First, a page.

Let’s assume the organizers tell you your audience is composed of marketing professionals. Don’t think that’s the end of the research phase for you. You still need to find out what exactly they’d like to know about marketing. You wouldn’t want to be discussing concepts they actually already know. That would just be a waste of your time and theirs.
You could ask the organizers again for that sort of information, but they typically wouldn’t have the answer for you. That’s why the best thing to do at this stage is to go straight to your audience. If the organizers have a list of their emails, you could ask the organizers to send them a short survey on what they’d like to know from your lecture.
The point is, the more information you have about your audience, the better. After all, the more you know about your audience, the better you can cater your speech to them.
How Can I Connect Better With My Audience?
At this stage, you should already have a speech that caters to your audience. Your job as the speaker, however, doesn’t end there. On the day of your speech, you still need to find ways to connect better with your audience. There are many ways you can do this.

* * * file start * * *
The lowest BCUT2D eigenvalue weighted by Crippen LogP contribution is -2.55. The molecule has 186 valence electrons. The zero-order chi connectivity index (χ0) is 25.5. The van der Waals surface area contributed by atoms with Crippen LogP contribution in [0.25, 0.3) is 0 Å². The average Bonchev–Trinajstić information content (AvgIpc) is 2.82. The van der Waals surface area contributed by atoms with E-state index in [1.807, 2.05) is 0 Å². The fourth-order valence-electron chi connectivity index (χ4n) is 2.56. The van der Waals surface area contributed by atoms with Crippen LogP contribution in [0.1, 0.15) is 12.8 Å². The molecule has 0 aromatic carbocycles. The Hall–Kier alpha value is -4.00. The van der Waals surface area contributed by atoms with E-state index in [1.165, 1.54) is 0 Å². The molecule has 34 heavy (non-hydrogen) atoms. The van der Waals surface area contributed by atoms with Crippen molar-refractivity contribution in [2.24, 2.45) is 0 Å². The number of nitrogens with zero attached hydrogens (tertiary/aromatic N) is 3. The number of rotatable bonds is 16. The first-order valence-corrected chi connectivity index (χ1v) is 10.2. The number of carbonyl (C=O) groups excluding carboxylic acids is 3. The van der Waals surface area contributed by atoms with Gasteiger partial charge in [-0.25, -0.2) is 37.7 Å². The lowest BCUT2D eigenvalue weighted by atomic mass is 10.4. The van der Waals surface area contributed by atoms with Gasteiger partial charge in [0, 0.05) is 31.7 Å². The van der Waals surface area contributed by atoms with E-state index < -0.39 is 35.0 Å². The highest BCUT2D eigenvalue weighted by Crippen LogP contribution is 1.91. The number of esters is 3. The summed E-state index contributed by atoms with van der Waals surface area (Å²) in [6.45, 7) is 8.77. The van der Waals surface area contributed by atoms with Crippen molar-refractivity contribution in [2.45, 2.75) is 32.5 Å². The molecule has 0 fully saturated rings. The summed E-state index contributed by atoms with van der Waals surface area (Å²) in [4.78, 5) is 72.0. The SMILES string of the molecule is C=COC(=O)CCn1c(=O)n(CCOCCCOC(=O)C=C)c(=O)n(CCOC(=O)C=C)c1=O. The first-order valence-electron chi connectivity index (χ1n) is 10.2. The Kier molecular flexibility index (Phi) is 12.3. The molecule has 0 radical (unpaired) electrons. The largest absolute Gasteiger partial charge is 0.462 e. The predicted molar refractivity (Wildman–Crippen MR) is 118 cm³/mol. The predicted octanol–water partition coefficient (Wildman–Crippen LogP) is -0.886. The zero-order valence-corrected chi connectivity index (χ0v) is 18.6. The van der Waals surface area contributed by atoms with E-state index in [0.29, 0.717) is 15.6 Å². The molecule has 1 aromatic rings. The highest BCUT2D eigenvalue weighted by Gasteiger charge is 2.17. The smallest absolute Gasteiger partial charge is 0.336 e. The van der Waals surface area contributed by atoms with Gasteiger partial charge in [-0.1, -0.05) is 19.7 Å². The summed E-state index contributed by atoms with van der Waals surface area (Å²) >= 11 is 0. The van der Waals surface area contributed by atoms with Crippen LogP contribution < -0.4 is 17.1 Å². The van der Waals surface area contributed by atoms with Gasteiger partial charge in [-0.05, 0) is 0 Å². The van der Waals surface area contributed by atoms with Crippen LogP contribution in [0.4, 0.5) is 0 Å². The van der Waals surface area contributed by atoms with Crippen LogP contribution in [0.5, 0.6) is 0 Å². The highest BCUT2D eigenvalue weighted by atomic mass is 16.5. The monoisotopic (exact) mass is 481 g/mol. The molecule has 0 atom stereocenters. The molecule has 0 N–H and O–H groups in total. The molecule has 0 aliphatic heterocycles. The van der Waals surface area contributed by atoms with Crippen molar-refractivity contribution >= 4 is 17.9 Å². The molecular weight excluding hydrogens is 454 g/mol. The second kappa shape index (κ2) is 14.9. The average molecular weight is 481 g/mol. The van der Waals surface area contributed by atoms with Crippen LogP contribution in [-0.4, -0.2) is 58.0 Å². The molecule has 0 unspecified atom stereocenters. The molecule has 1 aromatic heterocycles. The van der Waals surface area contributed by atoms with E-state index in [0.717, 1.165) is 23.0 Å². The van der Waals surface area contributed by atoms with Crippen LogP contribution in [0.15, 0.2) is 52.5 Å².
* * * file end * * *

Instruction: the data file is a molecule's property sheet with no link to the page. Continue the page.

You can connect better with your audience if you use a personal approach, are sensitive to your surroundings, and use eye contact. Facial expressions can help you here, too.
Let’s look at these one by one.
1. Share personal anecdotes
You have to bear in mind that the people watching you are people. That means that, in general, they respond well (in this case, listen to) to people they can relate to. In other words, if you want your audience to connect with you, you need them to perceive you as someone relatable.
So, how do you do that? It’s really not that hard. You just need to show your audience that you’re like them. You wake up, get the kids to school, go to work and then go back home to rest. You like vacations and you have a pet dog, too.